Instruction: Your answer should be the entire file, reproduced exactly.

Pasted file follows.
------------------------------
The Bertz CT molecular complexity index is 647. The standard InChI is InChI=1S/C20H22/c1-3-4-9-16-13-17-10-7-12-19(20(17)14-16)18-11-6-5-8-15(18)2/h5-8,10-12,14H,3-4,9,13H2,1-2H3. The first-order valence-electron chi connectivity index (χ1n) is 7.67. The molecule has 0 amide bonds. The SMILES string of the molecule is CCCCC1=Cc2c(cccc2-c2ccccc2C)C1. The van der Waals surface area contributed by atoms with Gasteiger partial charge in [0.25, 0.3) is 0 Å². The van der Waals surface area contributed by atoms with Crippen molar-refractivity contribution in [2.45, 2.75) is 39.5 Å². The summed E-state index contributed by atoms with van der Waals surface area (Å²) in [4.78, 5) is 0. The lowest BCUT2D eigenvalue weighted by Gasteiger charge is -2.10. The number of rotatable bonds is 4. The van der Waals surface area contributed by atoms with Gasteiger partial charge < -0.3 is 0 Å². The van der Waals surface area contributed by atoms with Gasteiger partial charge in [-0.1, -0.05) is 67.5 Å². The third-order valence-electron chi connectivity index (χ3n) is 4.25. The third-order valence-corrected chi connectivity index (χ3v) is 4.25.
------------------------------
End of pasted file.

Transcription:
The Bertz CT molecular complexity index is 647. The standard InChI is InChI=1S/C20H22/c1-3-4-9-16-13-17-10-7-12-19(20(17)14-16)18-11-6-5-8-15(18)2/h5-8,10-12,14H,3-4,9,13H2,1-2H3. The first-order valence-electron chi connectivity index (χ1n) is 7.67. The molecule has 0 amide bonds. The SMILES string of the molecule is CCCCC1=Cc2c(cccc2-c2ccccc2C)C1. The van der Waals surface area contributed by atoms with Gasteiger partial charge in [0.25, 0.3) is 0 Å². The van der Waals surface area contributed by atoms with Crippen molar-refractivity contribution in [2.45, 2.75) is 39.5 Å². The summed E-state index contributed by atoms with van der Waals surface area (Å²) in [4.78, 5) is 0. The lowest BCUT2D eigenvalue weighted by Gasteiger charge is -2.10. The number of rotatable bonds is 4. The van der Waals surface area contributed by atoms with Gasteiger partial charge < -0.3 is 0 Å². The van der Waals surface area contributed by atoms with Gasteiger partial charge in [-0.1, -0.05) is 67.5 Å². The third-order valence-electron chi connectivity index (χ3n) is 4.25. The third-order valence-corrected chi connectivity index (χ3v) is 4.25.